They often can’t travel to a Canadian embassy to apply for immigration because it would put them at great risk from those they are fleeing in the first place. In fact, international law recognizes the reality that refugees often cannot meet the normal legal requirements for entry into a country of safe haven and international agreements signed by Canada prohibit governments from penalizing refugees who enter or remain in a country illegally.
Most have lost all their possessions. What money they do have is often taken from them by smugglers who promise to get them out of immediate danger in exchange for cash. There’s no guarantee that they will be taken to safety. Sometimes they just get dumped at sea. Sometimes the boats sink. Sometimes they get killed by pirates. Sometimes they get betrayed to the authorities they flee. This is not a new phenomenon. It happened to United Empire Loyalists fleeing the American Revolution, it happened to Irish families fleeing the famine, it happened to Jews fleeing the Nazi Holocaust, it has happened to Vietnamese, Sikhs and North Koreans. So the Tamil refugees are not unusual. But that is why we don’t have lineups for people in flight or expect them to travel to a Canadian embassy and apply along with other immigrants seeking to come to Canada from a safe country. The circumstances in Sri Lanka are said by some to be “improving.” Here’s what the Hong Kong-based Asian Human Rights Commission said in its last statement this year about conditions there:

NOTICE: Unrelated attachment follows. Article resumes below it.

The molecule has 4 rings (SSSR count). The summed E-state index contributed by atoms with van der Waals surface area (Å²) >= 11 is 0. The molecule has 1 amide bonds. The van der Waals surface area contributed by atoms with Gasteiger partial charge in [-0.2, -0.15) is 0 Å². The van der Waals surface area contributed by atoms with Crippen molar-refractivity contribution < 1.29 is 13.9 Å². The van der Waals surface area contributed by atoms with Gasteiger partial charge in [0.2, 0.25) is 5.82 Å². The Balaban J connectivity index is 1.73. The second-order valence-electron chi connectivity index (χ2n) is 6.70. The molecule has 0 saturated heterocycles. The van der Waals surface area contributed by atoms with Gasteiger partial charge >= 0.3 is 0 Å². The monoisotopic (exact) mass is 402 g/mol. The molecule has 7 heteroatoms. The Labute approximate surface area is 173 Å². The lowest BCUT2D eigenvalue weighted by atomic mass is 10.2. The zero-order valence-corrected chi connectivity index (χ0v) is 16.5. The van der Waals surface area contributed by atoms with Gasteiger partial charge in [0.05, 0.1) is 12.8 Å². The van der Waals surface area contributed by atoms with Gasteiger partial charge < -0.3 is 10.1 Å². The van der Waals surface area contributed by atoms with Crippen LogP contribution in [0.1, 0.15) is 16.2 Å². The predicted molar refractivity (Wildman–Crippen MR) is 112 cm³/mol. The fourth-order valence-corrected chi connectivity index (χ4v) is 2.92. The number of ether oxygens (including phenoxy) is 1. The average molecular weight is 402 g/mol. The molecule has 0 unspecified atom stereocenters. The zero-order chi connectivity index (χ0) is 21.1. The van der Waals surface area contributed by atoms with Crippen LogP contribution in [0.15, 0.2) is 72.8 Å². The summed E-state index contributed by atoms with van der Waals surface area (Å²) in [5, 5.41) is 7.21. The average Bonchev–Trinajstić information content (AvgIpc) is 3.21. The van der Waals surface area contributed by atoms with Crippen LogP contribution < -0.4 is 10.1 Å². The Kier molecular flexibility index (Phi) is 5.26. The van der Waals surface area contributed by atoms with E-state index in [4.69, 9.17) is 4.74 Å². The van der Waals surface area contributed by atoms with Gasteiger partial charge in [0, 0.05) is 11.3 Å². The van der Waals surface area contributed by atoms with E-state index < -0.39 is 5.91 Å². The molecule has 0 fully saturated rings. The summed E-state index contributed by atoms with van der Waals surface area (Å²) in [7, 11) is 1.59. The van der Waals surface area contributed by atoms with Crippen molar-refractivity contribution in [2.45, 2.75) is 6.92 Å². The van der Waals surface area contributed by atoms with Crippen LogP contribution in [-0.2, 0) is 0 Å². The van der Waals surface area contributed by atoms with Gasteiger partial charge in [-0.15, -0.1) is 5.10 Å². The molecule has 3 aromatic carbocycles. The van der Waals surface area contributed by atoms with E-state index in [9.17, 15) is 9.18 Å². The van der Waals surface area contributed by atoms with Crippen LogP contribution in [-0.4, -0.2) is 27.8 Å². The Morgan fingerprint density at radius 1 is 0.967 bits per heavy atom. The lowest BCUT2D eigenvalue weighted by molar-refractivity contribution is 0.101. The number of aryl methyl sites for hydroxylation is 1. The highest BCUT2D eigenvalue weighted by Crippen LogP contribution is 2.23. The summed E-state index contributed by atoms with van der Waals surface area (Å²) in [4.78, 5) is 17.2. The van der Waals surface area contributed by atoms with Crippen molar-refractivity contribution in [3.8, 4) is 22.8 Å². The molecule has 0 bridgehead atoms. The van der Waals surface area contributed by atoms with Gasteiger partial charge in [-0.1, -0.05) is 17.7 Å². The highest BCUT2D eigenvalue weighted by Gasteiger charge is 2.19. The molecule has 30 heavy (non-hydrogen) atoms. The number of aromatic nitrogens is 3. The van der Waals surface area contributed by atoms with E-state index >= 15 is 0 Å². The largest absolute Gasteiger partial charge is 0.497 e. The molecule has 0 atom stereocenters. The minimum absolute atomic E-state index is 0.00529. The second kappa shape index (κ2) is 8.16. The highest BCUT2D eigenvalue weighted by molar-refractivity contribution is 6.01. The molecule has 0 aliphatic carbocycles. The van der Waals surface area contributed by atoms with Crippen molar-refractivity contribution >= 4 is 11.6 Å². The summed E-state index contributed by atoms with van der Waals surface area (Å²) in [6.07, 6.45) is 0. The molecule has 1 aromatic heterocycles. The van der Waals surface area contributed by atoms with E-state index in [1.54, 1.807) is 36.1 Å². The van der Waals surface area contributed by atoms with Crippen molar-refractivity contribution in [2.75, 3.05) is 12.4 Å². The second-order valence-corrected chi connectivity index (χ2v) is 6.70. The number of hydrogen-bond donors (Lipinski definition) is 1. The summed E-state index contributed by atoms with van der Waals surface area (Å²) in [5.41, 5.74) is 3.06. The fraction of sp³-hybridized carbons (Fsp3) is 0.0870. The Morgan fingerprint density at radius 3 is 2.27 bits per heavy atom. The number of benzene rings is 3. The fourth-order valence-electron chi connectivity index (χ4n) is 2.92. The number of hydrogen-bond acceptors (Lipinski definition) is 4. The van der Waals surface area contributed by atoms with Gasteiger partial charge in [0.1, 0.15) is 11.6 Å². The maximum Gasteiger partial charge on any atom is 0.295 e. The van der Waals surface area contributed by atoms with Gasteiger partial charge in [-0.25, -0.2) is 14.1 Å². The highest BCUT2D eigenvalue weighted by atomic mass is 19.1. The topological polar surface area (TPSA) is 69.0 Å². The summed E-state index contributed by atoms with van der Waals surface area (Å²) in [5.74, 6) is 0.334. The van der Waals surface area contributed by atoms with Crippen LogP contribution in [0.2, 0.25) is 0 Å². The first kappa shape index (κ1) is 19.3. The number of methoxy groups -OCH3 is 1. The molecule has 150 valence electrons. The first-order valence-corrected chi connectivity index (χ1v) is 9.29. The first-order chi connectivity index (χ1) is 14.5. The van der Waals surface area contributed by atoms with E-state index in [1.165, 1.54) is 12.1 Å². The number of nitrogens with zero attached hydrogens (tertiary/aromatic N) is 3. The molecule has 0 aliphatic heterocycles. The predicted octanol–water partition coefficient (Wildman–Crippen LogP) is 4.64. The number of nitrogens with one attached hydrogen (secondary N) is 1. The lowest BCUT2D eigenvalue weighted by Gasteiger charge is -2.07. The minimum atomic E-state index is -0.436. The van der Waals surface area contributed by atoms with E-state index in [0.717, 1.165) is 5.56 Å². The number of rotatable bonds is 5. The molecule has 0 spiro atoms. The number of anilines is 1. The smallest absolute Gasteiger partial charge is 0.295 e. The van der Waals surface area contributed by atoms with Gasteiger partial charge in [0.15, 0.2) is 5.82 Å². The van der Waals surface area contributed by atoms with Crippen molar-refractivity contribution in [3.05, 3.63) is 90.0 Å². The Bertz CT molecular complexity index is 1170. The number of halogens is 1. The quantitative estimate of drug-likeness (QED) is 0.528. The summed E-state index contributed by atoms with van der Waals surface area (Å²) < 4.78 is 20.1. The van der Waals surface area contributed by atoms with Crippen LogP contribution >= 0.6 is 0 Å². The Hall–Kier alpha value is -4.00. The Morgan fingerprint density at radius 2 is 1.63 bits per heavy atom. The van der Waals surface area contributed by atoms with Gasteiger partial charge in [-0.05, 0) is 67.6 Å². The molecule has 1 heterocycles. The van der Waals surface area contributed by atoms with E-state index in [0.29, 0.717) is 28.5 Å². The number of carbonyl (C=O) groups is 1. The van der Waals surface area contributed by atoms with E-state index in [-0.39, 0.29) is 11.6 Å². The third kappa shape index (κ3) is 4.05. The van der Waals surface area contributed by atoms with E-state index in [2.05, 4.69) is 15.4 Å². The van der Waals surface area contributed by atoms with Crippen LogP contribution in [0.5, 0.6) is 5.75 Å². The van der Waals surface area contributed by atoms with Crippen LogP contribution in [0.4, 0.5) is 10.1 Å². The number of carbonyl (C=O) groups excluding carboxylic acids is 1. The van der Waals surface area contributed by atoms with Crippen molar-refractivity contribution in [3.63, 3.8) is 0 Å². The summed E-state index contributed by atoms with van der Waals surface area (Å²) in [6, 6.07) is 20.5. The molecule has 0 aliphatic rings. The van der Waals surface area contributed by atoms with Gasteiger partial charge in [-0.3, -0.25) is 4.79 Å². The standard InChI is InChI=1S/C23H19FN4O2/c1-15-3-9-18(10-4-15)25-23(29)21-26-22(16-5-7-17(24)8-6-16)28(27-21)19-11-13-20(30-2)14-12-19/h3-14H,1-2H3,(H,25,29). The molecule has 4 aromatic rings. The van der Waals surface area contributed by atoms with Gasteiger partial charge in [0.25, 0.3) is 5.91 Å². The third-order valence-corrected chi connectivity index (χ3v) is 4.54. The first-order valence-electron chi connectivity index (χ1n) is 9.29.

“Looking for human rights in Sri Lanka is becoming increasingly like looking for water on the moon or in the desert … Sri Lanka today is one of the most violent societies where there is great permissiveness of extrajudicial killings. In the recent decades extrajudicial killings have taken the form of disappearances or various kinds of killings after arrest and while in police or military custody.”
On Aug. 19, Amnesty International issued the following statement: “Amnesty International recalls the many humanitarian workers who have fallen victim to human rights violations in Sri Lanka and the families of victims who have been frustrated in their pursuit of justice. Amnesty International calls on the UN to independently investigate violations of human rights and humanitarian law in Sri Lanka.” Many of the workers slain, it points out, were Tamils.
Canada has a legal obligation under the Conventions Relating to the Status of Refugees and the Convention against Torture towards refugees from such conditions, including these Tamils. The Convention against Torture enjoins Canada — without exception — not to return a person to a country where there is such a risk.